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Frederick H. Dyer, Compendium of the War of the Rebellion: Regimental Histories 1,040 1,040 Browse Search
Rebellion Record: a Diary of American Events: Documents and Narratives, Volume 9. (ed. Frank Moore) 90 90 Browse Search
Robert Underwood Johnson, Clarence Clough Buell, Battles and Leaders of the Civil War. Volume 3. 56 56 Browse Search
Harper's Encyclopedia of United States History (ed. Benson Lossing) 55 55 Browse Search
Comte de Paris, History of the Civil War in America. Vol. 3. (ed. Henry Coppee , LL.D.) 40 40 Browse Search
George Meade, The Life and Letters of George Gordon Meade, Major-General United States Army (ed. George Gordon Meade) 39 39 Browse Search
Col. O. M. Roberts, Confederate Military History, a library of Confederate States Military History: Volume 12.1, Alabama (ed. Clement Anselm Evans) 38 38 Browse Search
Southern Historical Society Papers, Volume 4. (ed. Reverend J. William Jones) 31 31 Browse Search
Southern Historical Society Papers, Volume 5. (ed. Reverend J. William Jones) 27 27 Browse Search
Southern Historical Society Papers, Volume 37. (ed. Reverend J. William Jones) 26 26 Browse Search
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Browsing named entities in Southern Historical Society Papers, Volume 37. (ed. Reverend J. William Jones). You can also browse the collection for July 1st or search for July 1st in all documents.

Your search returned 26 results in 7 document sections:

Southern Historical Society Papers, Volume 37. (ed. Reverend J. William Jones), Stuart's cavalry in the Gettysburg campaign. (search)
tances might require. The adance of the enemy to the latter place was unknown, and the weather being inclement the march was conducted with a view to the comfort of the troops. (8) Intelligence of Stuart's arrival at Carlisle was received on July 1st, after Hill had met the enemy. First report: The leading division of General Hill met the enemy in advance of Gettysburg on the morning of July 1st. During the afternoon intelligence was received of the arrival of General Stuart at CarlisJuly 1st. During the afternoon intelligence was received of the arrival of General Stuart at Carlisle, and he was ordered to march to Gettysburg and take position on our left. Second report: (Nothing). (9) Jones and Robertson were ordered to join the army as soon as it was known that the enemy was in Maryland. First report: (Nothing). Second report: As soon as it was known that the enemy had crossed into Maryland, orders were sent to the brigades of Robertson and Jones, which had been left to guard the passes of the Blue Ridge, to join the army without delay, and it was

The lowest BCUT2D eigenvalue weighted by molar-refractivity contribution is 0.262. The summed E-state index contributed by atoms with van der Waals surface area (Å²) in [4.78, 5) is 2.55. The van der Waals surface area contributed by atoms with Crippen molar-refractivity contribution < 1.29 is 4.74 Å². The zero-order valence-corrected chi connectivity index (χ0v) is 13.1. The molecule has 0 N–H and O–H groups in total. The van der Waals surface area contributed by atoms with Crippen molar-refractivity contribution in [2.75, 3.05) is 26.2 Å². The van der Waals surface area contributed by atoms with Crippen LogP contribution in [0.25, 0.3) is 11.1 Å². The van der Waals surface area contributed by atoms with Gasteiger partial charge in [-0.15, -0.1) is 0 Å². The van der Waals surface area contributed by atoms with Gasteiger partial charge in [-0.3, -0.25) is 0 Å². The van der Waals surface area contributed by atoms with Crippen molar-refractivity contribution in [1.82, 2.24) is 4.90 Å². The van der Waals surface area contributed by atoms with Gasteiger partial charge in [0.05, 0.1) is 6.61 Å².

Southern Historical Society Papers, Volume 37. (ed. Reverend J. William Jones), Major Andrew Reid Venable, Jr. [from Richmond, Va., Times-Dispatch.] (search)
ttysburg Campaign, when Stuart had lost touch with Lee's columns (because of his daring raid towards the Susquehanna), and had finally recognized the imperious necessity of communicating with the commanding general, Venable was the officer chosen to make his way through the hostile country, swarming with the enemy, and carry to Lee the first direct message from his Chief of Cavalry. The perilous ride was successfully accomplished, and Lee's official report tells us that on the evening of July 1st, Venable reported to him the exact whereabouts of his cavalry. Stuart himself, in his official report of the campaign (dated August 20th, 1863), says: The untiring energy, force of character and devotion to duty of Major Andrew R. Venable, Inspector-General, and of Lieutenant G. M. Ryal, C. S. Army, Provost Marshal, deserves my special gratitude and praise. As we shall see later on, Venable and Ryal were again to have special mention together for signal service, after their brilliant
Southern Historical Society Papers, Volume 37. (ed. Reverend J. William Jones), Review of the Gettysburg campaign. (search)
of Jefferson, Dover was reached on the morning of July 1st. Here Stuart learned that Early had marched his dconsiderable body of militia. During the night of July 1st, he learned through dispatches from General Lee, tport says, that by daylight on the morning of the 1st of July, he had gained positive information of the enemy'Reynolds to occupy Gettysburg the next day, for on July 1st, a circular was issued from headquarters at Taneytn the way to Gettysburg. So late as 12:30 of the 1st of July, and after the battle was begun, the contemplatedon to move in the same direction on the morning of July 1st. On arriving at Cashtown, General Heth, who had sfour miles. General Lee, writing from Greenwood on July 1st to Imboden, who with a force of cavalry had marchecould not then have received Pleasanton's order of July 1st, directing him to fall back to Taneytown and then the pursuit of General Howard on the afternoon of July 1st at Gettysburg, they would have driven him over and